Subantarctic Islands

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New Zealand's remote Subantarctic Islands are a region of wild landscapes, unique wildlife and forgotten beauty.

Located south of New Zealand in the remote Southern Ocean, the wild and beautiful Subantarctic Islands are a forgotten paradise. They are home to some of the most abundant and unique wildlife on earth, with many species of birds, plants and invertebrates found nowhere else in the world.

These remote islands have UNESCO World Heritage status and the highest protection of any nature reserves in New Zealand.

Although a strict management plan restricts the number of people allowed ashore each year, some tour companies such as Heritage Expeditions and Wildlife and Wilderness operate tours to the islands at various times throughout the year.

Watch the video to discover more about the Subantarctic Islands.

Discover the forgotten islands

New Zealand
Wildflower blooming, New Zealand

By A. Breniere

New Zealand
Albatross in flight, Subantarctic, New Zealand

By K Ovsyanikova

New Zealand
Subantarctic Islands visitors, New Zealand

By N Russ

New Zealand
The Spirit of Enderby, New Zealand

By A Russ

New Zealand
Herbs and grasses, Subantarctic Is., New Zealand

By K Ovsyanikova

New Zealand
Snares Crested Penguins, New Zealand

By K Ovsyanikova

New Zealand
Wildflower blooming, New Zealand

By N. Russ

New Zealand
Seals, Subantarctic Islands, New Zealand

By K Ovsyanikova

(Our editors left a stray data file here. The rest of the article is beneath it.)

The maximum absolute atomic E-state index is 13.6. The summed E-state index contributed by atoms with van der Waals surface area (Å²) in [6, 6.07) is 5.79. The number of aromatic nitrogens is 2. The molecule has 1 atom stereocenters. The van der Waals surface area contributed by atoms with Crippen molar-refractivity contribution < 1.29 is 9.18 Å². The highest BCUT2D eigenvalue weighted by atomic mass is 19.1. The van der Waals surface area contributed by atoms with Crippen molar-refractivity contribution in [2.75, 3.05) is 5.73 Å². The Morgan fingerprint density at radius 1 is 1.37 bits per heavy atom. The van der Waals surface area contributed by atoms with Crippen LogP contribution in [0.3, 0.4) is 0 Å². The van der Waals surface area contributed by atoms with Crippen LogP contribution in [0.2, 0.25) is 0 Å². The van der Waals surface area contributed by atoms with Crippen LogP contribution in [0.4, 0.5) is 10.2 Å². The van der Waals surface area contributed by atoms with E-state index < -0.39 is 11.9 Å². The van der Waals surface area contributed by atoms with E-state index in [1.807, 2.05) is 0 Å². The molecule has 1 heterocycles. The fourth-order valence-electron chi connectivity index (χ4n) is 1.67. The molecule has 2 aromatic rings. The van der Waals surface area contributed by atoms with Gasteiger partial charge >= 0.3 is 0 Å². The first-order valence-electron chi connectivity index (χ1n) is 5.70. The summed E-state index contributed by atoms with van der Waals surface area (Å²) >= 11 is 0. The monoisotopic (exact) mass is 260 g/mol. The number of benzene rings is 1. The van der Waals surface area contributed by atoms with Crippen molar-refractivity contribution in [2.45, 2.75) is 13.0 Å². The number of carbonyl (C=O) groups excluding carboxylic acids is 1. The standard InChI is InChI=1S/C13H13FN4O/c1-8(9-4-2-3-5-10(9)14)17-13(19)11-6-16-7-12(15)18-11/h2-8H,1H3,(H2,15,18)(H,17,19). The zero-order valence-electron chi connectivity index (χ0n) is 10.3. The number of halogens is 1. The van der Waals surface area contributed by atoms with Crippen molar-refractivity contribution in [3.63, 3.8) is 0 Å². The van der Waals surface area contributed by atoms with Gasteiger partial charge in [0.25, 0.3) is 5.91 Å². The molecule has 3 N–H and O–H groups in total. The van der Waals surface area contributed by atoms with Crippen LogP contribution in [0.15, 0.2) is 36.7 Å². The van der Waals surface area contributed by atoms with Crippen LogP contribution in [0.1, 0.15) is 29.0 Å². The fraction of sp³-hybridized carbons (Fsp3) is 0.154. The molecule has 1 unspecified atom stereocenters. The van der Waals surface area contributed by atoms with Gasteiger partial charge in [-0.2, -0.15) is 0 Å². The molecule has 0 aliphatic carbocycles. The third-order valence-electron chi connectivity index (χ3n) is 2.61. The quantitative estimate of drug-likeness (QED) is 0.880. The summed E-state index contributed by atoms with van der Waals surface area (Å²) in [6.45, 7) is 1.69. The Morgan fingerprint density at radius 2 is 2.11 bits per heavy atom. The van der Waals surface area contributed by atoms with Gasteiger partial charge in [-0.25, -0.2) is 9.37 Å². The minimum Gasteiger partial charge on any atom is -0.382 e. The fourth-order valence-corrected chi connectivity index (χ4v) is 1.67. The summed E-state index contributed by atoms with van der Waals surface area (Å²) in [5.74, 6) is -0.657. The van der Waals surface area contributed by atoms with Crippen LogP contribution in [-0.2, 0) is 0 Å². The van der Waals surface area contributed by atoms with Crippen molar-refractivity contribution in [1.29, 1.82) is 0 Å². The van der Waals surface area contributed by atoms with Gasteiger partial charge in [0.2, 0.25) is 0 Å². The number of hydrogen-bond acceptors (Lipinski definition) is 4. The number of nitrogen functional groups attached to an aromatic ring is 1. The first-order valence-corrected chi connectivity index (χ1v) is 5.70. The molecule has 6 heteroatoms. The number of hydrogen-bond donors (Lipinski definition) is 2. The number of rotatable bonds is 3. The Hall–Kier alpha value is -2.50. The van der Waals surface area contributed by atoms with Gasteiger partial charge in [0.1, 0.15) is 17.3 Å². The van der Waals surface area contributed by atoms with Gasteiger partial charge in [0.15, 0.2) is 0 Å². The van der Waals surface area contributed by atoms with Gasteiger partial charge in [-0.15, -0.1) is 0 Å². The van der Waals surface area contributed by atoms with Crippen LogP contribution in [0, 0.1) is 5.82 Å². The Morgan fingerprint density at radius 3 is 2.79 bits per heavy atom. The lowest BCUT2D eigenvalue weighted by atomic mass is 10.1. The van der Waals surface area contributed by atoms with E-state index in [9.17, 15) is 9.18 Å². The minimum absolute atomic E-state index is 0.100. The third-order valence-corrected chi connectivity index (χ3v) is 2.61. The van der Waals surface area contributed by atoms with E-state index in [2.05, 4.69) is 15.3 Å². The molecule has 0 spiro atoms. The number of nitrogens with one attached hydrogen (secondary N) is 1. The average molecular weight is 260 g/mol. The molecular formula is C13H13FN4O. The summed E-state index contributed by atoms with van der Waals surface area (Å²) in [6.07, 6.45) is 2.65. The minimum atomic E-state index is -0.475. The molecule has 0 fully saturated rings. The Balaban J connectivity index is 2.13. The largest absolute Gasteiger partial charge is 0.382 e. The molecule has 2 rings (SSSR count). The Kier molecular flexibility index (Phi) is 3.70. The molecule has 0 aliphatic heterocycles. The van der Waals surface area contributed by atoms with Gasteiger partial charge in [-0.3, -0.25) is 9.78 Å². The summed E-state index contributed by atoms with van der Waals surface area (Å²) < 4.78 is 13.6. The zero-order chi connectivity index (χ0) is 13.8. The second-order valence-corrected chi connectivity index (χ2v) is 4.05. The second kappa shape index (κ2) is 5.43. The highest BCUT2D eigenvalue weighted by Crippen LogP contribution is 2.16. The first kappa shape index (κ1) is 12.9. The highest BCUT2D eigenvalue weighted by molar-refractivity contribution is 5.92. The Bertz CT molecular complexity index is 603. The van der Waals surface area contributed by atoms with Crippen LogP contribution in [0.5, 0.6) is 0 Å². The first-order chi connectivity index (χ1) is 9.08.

The Snares

Lying about 100km southwest of Stewart Island/Rakiura, the Snares, is one of the most untouched and pristine areas in New Zealand.

Forests of large tree daisies cover the islands and hundreds of birds, seals and invertebrates inhabit the steep cliffs.The Snares are home to several endemic species including three land birds and a number of invertebrates.

The Auckland Islands

The Auckland Island group are the largest of New Zealand’s Subantarctic Islands.

The islands are an important breeding ground for many seabirds, including the rare yellow-eyed penguin, white capped mollymawk, Gibson's wandering albatross, the sooty shearwater and the endemic Auckland shag.

Campbell Island

English botanist Joseph Hooker described Campbell Island as having a "flora display second to none outside the tropics." It is particularly known for its megaherbs; giant perennial wildflowers, which have developed as an adaptation to the harsh weather conditions on the islands.

The island has been severely affected by human activity, but since 1954, a process of pest eradication has allowed the native wildlife to return and flourish.